Having a strong teaser trailer is a great way for a TV show to convince viewers to tune in. The Enemy Within had an extremely strong teaser. It opened with Jennifer Carpenter’s character receiving a phone call from a terrorist demanding the names of the intelligence agents tracking him in exchange for the safety of her daughter. The terrorist starts counting down and, eventually, Carpenter gives the terrorist the names of the agents and the teaser ends. It’s effective. It draws you into what’s going on and makes you really want to see the show where she has to betray her country to save her daughter. The problem is, The Enemy Within isn’t actually that show. That entire teaser trailer is just a flashback at the end of the pilot. The real show is, essentially, a Blacklist clone where an already convicted Erica Shepherd (Jennifer Carpenter) being recruited by FBI agent Will Keaton (Morris Chestnut) to track down the terrorist who is the reason for her imprisonment. It’s a way less interesting show than one that followed her as she committed treason.
In this character-based psychological thriller, Erica Shepherd (Jennifer Carpenter) is a brilliant former CIA operative, now known as one of the most notorious traitors in recent American history serving life in a Supermax prison. Against every fiber of his being but with nowhere else to turn, FBI Agent Will Keaton (Morris Chestnut) enlists Shepherd to help track down a fiercely dangerous and elusive criminal she knows all too well. While Shepherd and Keaton have different motivations for bringing the enemy to justice, they both know that to catch a spy… they must think like one.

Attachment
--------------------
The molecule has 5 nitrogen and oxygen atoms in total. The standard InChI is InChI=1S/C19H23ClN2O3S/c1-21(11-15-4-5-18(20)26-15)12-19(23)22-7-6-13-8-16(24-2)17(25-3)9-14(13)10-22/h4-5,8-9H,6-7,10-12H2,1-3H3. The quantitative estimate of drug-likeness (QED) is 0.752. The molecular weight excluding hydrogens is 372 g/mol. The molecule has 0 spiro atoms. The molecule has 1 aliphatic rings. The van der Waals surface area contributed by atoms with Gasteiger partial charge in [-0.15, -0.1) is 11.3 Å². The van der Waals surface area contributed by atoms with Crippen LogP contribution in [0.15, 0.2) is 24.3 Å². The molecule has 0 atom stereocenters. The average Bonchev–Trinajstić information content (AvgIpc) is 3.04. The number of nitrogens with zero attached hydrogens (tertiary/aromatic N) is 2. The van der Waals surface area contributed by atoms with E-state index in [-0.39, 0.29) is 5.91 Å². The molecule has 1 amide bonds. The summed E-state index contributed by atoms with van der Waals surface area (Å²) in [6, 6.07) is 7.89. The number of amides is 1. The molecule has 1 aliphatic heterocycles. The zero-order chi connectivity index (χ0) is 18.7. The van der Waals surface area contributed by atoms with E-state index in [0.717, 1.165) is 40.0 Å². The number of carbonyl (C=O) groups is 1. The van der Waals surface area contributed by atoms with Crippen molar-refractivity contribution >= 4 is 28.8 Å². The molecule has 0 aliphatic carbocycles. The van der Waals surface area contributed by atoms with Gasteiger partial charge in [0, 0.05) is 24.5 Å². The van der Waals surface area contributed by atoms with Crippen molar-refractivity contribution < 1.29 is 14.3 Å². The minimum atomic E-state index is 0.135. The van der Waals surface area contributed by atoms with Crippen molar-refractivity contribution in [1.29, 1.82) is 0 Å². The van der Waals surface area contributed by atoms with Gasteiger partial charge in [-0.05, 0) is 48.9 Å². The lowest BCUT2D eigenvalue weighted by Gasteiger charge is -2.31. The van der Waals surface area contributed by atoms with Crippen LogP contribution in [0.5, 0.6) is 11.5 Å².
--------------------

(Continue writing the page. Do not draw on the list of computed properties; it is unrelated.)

The cast includes Jennifer Carpenter, Morris Chestnut, Raza Jaffrey, Kelli Garner, Cassandra Freeman and Noah Mills.
“The Enemy Within” was created by Ken Woodruff, who executive produces alongside Matt Corman, Chris Ord and Charles Beeson. Mark Pellington directs and executive produces the pilot. Vernon Sanders also executive produces the pilot. “The Enemy Within” is produced by Universal Television.
Nailing a series finale isn’t an easy task. Especially when you were prematurely canceled after your second season finale featured a cliffhanger so big it couldn’t possibly be satisfyingly resolved in a 90-minute film. But that’s exactly what the cast and crew of NBC’s Timeless have managed to do with their 90-minute series finale The Miracle of Christmas. This movie-length finale manages to deliver most of the answers fans are craving while also providing an extremely entertaining and well-written two-hours of television. (Note: This review will be SPOILER-FREE!)
Episodes 211 and 212: The Miracle of Christmas (Part 1 written by Lauren Greer, Part 2 written by Arika Lisanne Mittman; directed by John F. Showalter)
As Christmas arrives in the Bunker, the Time Team is inspired by a visit from their future selves to find a way to try to save Rufus (Malcolm Barrett). But when the Mothership jumps to 1848 California, they’re forced to put those plans on hold and chase Rittenhouse back to the Gold Rush, where they encounter one of the era’s most dangerous villains. Then chasing the Mothership to Korea in the winter of 1950, our team helps a stranded, pregnant refugee attempt to escape a tragic fate. Stuck with no way out, our team faces its toughest challenge yet, and in the process, come to terms with their feelings for each other. Also starring Abigail Spencer, Matt Lanter, Goran Višnjic, Sakina Jaffrey, Paterson Joseph and Claudia Doumit.